Stift Nonnberg, or Nonnberg Abbey, is a Benedictine nunnery in Salzburg, Austria. The hill on which it sits, Nonnberg, means "nun's hill". Stift Nonnberg was founded in 714 by St Rupert, who is also credited with establishing Salzburg during that time. St Rupert's niece, St Erentrude, was the Mother Superior of the nunnery. Her tomb can be seen in the crypt of the nunnery church. Stift Nonnberg is said to the the oldest religious institution for women in the German-speaking world.
The convent and church were enlarged in the 11th century by Emperor Henry II. Unfortunately a fire that happened in 1423 burnt down most of the buildings. What we see today dates back to the 15th century, after a new convent was built to replace it. A new church building was built and devoted to the Assumption of the Virgin Mary and to St Erentrude. The tympanum above the door has a motif of the Virgin Mary accompanied by John the Baptist and Sr Erentrude.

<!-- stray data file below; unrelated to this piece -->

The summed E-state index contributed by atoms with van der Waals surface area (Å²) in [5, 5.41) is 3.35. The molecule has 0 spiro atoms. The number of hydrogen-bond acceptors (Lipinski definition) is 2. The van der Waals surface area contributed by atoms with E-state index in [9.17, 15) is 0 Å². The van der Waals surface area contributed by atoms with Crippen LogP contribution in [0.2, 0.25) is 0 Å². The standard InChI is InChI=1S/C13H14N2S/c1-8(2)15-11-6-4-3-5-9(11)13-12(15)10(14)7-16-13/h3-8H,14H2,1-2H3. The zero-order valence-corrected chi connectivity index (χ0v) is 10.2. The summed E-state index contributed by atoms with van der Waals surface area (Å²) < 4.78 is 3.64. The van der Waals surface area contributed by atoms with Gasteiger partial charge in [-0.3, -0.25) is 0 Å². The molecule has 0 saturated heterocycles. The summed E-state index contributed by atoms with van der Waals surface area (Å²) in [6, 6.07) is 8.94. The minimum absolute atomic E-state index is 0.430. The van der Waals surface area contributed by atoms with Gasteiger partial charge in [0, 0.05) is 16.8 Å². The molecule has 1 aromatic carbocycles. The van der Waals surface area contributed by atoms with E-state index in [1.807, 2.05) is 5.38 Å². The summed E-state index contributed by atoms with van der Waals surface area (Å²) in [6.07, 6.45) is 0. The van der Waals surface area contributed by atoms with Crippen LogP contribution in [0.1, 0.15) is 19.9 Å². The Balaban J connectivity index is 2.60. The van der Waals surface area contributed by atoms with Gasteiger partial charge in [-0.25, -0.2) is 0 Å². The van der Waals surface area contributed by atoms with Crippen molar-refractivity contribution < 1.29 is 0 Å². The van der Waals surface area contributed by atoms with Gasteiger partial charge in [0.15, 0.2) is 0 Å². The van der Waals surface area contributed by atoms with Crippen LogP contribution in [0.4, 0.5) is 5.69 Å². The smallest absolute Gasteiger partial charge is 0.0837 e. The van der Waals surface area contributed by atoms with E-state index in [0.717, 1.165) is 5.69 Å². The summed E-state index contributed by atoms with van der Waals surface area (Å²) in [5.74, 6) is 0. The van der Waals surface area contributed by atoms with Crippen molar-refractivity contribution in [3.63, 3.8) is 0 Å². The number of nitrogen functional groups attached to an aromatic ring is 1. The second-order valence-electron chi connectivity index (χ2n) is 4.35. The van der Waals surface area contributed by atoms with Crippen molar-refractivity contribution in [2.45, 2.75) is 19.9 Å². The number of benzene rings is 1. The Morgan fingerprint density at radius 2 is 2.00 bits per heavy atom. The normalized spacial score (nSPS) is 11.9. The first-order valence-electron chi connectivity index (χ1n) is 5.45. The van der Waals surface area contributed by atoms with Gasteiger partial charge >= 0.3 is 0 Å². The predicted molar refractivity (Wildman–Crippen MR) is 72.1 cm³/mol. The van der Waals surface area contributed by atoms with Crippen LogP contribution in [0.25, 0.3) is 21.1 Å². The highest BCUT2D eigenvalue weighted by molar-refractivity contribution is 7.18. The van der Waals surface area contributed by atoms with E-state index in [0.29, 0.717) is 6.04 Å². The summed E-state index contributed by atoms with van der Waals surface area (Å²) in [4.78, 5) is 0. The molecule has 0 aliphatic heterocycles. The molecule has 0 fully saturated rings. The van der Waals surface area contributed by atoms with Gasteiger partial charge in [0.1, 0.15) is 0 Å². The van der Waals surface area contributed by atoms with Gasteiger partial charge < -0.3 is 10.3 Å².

Stift Nonnberg appears on the Austrian Nonnberg Abbey commemorative coins which were issued in 5 April, 2006.
Stift Nonnberg, Salzburg
The late-Gothic main altarpiece of the church is a treasured masterpiece of Stift Nonnberg. It is said to have been produced from the sketches done by Albrecht Dürer, the famous German painter from Nuremberg. Behind the altar is a stained-glass panel by Peter Hemmel, a renowned stained-glass artist of the late-Gothic style. The original Romanesque frescoes can still be seen in the niches of the church.